It’s important to look at your pattern for being. It often comes from the need to be wanted, the desire to be helpful or the importance of being a team player. Saying “Yes” when you want to say no can wreak havoc to your mental and physical well-being.  What prevents you from saying “No” is your beliefs. See if any of the following resonate with you and take a few minutes to assess and clear some core issues so you can be able to say “No” effectively and without guilt.
If I say “No” the other person will think I am lazy or incompetent.  You don’t have to prove your worth by always saying yes. What if you could change your position on saying “No” as a way of demonstrating that you are being strategic by prioritizing what is most important? What if you focus on “quality” rather than quantity? What if by saying “No” you can better keep those commitments you’ve already made?
If I say “No” I will hurt the other person’s feelings and it will undermine the relationship.  If your relationships are important to you, try thinking about how a “No” would relieve resentments that build up by you always saying “Yes”.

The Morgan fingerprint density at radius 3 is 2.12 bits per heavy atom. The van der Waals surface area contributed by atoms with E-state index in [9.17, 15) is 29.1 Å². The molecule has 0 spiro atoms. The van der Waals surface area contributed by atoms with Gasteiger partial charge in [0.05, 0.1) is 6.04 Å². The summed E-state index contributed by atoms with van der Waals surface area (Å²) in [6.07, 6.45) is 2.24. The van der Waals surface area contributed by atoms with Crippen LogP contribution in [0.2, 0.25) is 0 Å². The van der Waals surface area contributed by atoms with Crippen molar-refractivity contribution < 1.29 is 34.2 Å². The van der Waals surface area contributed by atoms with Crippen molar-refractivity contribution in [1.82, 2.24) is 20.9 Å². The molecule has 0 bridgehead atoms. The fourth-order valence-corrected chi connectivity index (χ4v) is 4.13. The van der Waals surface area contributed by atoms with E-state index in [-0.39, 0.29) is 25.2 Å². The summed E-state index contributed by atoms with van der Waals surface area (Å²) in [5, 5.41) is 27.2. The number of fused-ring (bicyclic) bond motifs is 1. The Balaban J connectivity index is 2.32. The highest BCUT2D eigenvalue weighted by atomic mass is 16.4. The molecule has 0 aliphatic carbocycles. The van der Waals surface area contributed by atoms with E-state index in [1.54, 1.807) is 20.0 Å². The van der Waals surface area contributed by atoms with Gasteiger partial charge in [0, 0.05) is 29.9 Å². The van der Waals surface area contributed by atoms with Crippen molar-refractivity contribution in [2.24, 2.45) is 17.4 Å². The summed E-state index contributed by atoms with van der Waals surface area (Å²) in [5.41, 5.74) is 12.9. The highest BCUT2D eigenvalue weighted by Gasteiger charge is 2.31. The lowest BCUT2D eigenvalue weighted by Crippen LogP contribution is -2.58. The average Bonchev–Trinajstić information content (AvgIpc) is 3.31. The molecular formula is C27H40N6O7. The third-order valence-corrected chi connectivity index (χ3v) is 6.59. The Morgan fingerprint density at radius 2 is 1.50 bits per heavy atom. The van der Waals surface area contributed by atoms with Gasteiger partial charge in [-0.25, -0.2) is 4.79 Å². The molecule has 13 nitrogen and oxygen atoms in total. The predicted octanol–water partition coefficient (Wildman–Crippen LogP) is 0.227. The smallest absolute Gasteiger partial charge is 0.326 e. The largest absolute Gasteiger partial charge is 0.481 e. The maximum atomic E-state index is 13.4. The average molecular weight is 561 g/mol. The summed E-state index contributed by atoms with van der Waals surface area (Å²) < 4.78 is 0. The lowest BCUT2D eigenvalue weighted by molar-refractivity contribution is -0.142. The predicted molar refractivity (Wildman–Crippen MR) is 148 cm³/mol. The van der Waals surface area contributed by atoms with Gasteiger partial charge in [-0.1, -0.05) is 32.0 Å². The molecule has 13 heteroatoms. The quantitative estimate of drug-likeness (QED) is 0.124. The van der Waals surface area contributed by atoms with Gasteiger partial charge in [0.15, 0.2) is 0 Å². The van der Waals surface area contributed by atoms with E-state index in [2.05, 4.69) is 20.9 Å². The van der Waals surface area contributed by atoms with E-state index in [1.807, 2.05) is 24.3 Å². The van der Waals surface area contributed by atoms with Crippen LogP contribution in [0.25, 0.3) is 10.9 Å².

I don’t say “no” to work because it’s what gives me self-worth.  If you  are driven by achievement, it’s very easy to keep taking on more because “being productive” and “checking off the to-do list” is the area where you feel most competent and worthy.  Try this mindset shift:  What if you were able to achieve your goals better by focusing on fewer things?  It’s a fact that over-focus on work makes you less productive in the long run. Start thinking about achievement goals in other areas of your life and you will be happier and more content.
I don’t say “no” because I get my self-worth from being helpful to others.  If your sense of identity is based on “giving” or taking care of others’ you may find it extremely difficult  to say “No”. If you are always out there doing, you  will not be able to serve those who are most important to you. You can’t give from an empty cup.
Breaking the Cycle
Close your eyes, let go of everyone else’s demands and make a simple decision to do something you truly want.  Next time you make a choice to say no, simply explain, without an apology, that you have chosen not to participate. State your decision and move forward. You might be surprised at how well everyone takes it and you’ll discover a sense of freedom that you probably haven’t felt for a very long time.
Here’s the Secret 
Get a 3 x 5 card and write the following:
“I appreciate you asking me to ____________________. I trust you’ll understand that I cannot add another thing to my calendar.”
Whatever else you might feel compelled to say (like “I’m sorry” or “because”), don’t. Just be silent, let the other person talk and if they ask you again, read what’s on the card. They’ll get it.
Put the card by the phone or carry it with you, or better yet memorize it and practice with someone who will support you. Perhaps both of you can practice saying no to one another.
Be well and enjoy the holidays!